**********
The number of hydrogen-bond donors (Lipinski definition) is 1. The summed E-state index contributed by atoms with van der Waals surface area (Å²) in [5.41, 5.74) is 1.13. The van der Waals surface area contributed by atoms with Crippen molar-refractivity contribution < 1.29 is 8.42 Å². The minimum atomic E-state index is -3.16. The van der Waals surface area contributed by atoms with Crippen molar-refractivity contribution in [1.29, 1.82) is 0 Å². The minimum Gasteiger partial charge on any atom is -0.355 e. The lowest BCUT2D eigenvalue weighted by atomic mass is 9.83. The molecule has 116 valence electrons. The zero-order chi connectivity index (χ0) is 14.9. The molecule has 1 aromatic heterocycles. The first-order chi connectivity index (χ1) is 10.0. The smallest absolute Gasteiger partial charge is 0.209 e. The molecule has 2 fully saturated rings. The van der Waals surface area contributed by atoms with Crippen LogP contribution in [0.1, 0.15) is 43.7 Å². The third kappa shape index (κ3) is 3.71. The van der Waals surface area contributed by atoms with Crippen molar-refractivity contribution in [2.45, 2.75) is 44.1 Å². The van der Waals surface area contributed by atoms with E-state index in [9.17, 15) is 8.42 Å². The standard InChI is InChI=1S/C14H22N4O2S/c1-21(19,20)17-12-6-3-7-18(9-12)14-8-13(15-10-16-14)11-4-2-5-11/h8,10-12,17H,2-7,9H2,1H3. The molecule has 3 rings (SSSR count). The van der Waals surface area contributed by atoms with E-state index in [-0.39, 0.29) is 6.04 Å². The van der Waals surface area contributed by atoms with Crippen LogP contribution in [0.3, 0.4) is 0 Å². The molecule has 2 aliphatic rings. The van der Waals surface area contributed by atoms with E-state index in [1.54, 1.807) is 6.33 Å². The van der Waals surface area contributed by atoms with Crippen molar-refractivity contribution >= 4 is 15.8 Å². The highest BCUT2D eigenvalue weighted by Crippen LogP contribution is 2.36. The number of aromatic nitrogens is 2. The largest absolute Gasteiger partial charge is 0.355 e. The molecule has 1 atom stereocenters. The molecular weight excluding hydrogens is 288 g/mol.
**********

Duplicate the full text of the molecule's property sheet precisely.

The number of hydrogen-bond donors (Lipinski definition) is 1. The summed E-state index contributed by atoms with van der Waals surface area (Å²) in [5.41, 5.74) is 1.13. The van der Waals surface area contributed by atoms with Crippen molar-refractivity contribution < 1.29 is 8.42 Å². The minimum atomic E-state index is -3.16. The van der Waals surface area contributed by atoms with Crippen molar-refractivity contribution in [1.29, 1.82) is 0 Å². The minimum Gasteiger partial charge on any atom is -0.355 e. The lowest BCUT2D eigenvalue weighted by atomic mass is 9.83. The molecule has 116 valence electrons. The zero-order chi connectivity index (χ0) is 14.9. The molecule has 1 aromatic heterocycles. The first-order chi connectivity index (χ1) is 10.0. The smallest absolute Gasteiger partial charge is 0.209 e. The molecule has 2 fully saturated rings. The van der Waals surface area contributed by atoms with Crippen LogP contribution in [0.1, 0.15) is 43.7 Å². The third kappa shape index (κ3) is 3.71. The van der Waals surface area contributed by atoms with Crippen molar-refractivity contribution in [2.45, 2.75) is 44.1 Å². The van der Waals surface area contributed by atoms with E-state index in [9.17, 15) is 8.42 Å². The standard InChI is InChI=1S/C14H22N4O2S/c1-21(19,20)17-12-6-3-7-18(9-12)14-8-13(15-10-16-14)11-4-2-5-11/h8,10-12,17H,2-7,9H2,1H3. The molecule has 3 rings (SSSR count). The van der Waals surface area contributed by atoms with E-state index in [-0.39, 0.29) is 6.04 Å². The van der Waals surface area contributed by atoms with Crippen LogP contribution in [0.3, 0.4) is 0 Å². The molecule has 2 aliphatic rings. The van der Waals surface area contributed by atoms with E-state index in [1.54, 1.807) is 6.33 Å². The van der Waals surface area contributed by atoms with Crippen molar-refractivity contribution >= 4 is 15.8 Å². The highest BCUT2D eigenvalue weighted by Crippen LogP contribution is 2.36. The number of aromatic nitrogens is 2. The largest absolute Gasteiger partial charge is 0.355 e. The molecule has 1 atom stereocenters. The molecular weight excluding hydrogens is 288 g/mol.